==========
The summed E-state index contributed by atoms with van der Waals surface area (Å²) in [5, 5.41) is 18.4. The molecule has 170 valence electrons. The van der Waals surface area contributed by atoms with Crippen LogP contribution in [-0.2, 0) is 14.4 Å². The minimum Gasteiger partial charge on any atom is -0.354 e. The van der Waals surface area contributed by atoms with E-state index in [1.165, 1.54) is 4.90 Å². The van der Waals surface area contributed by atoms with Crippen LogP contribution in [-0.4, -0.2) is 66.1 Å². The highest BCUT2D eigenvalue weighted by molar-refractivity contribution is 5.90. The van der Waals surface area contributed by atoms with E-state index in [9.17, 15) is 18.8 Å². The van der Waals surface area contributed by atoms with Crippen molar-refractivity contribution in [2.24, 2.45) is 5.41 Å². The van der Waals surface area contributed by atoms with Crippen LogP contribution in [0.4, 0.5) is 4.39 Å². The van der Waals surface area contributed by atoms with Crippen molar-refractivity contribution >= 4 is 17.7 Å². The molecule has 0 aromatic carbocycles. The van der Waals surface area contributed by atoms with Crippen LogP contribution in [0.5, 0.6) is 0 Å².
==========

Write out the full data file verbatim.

The summed E-state index contributed by atoms with van der Waals surface area (Å²) in [5, 5.41) is 18.4. The molecule has 170 valence electrons. The van der Waals surface area contributed by atoms with Crippen LogP contribution in [-0.2, 0) is 14.4 Å². The minimum Gasteiger partial charge on any atom is -0.354 e. The van der Waals surface area contributed by atoms with E-state index in [1.165, 1.54) is 4.90 Å². The van der Waals surface area contributed by atoms with Crippen LogP contribution in [-0.4, -0.2) is 66.1 Å². The highest BCUT2D eigenvalue weighted by molar-refractivity contribution is 5.90. The van der Waals surface area contributed by atoms with E-state index in [9.17, 15) is 18.8 Å². The van der Waals surface area contributed by atoms with Crippen molar-refractivity contribution in [2.24, 2.45) is 5.41 Å². The van der Waals surface area contributed by atoms with Crippen LogP contribution in [0.4, 0.5) is 4.39 Å². The van der Waals surface area contributed by atoms with Crippen molar-refractivity contribution >= 4 is 17.7 Å². The molecule has 0 aromatic carbocycles. The van der Waals surface area contributed by atoms with Crippen LogP contribution in [0.5, 0.6) is 0 Å².